“I’ve learned that you better have a full-fledged tornado on the ground if you’re going to interrupt ‘The Young and the Restless.’”
It was a lot of responsibility, and we take it seriously. Severe weather can be a real threat to lives and property, and we have a large coverage area. Whether it’s a storm two hours away in San Saba County or two hours east in Freestone or Leon, we feel a responsibility to let viewers on all sides know what’s coming. It can be stressful.
Of course, you’re walking a pretty fine line because I’ve learned that you better have a full-fledged tornado on the ground if you’re going to interrupt ‘The Young and the Restless’ or one of those soap operas. There’s going to be somebody who is far displaced from that storm and couldn’t care less and wants to get back to their program.
But if it’s a storm that could affect lives and property, we have a stern commitment to get on the air. And if it’s something that’s really dangerous, to get on and stay on wall-to-wall.
I enjoy the simple things. I am an avid numismatist. I am an avid coin collector and have been since I was 10 years of age. I love my books on coin collecting and just got one on Morgan dollars, which is one of my real key coin interests, the Morgan dollars from 1878 to 1921.
I love the older style of coinage. It was designed by George Morgan. And I just love the look of the coin. It’s got a beautiful picture of lady who kind of resembles Lady Liberty, and it’s just a beautiful coin and I love collecting them.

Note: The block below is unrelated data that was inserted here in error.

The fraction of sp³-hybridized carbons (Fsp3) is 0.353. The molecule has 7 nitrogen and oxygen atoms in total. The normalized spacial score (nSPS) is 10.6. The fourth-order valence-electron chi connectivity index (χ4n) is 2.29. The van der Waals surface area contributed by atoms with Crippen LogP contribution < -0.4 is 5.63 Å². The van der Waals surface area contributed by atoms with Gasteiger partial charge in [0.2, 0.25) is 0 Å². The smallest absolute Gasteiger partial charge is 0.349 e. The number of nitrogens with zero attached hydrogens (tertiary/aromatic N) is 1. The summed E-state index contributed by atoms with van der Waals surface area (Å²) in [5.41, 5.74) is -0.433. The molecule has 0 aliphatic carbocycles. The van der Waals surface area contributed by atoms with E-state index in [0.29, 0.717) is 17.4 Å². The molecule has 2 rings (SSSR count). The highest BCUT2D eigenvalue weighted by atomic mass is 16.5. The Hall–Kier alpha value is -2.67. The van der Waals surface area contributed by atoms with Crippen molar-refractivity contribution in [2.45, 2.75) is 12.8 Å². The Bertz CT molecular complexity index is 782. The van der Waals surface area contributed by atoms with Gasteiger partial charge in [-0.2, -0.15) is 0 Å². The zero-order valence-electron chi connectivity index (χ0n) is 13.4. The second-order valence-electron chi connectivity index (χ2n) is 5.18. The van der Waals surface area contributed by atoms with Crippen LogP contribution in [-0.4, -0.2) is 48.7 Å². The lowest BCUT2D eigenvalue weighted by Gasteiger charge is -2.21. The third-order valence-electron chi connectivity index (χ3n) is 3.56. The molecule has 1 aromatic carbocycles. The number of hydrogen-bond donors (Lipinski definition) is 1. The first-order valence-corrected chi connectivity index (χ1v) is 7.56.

I’m proud to say that I am a Freemason, 33rd degree Scottish Rite. And I am so glad that this time of retirement allows me to attend more lodge meetings and be a little bit more active in some of the charities, such as the Scottish Rite children’s hospitals and the different functions that masonry affords us to do for the community.
And I just spend time at home on the property. We’ve got about 5 acres out in the country. We’re about 20 minutes out of Waco, and it’s nice and quiet out there. And those 5 acres keep me busy during the growing season. I’m on that John Deere and I get that chainsaw, and man, I’m getting after it. I call it just piddling around on the property.
Rusty Garrett may be officially retired, but Central Texas television viewers can still see him on occasion. Garrett left KWTX-Channel 10 after a 30-year career but still does weather broadcasts a couple of days a week. And he’ll be around for the station’s charitable efforts: Food for Families and Toys for Tots.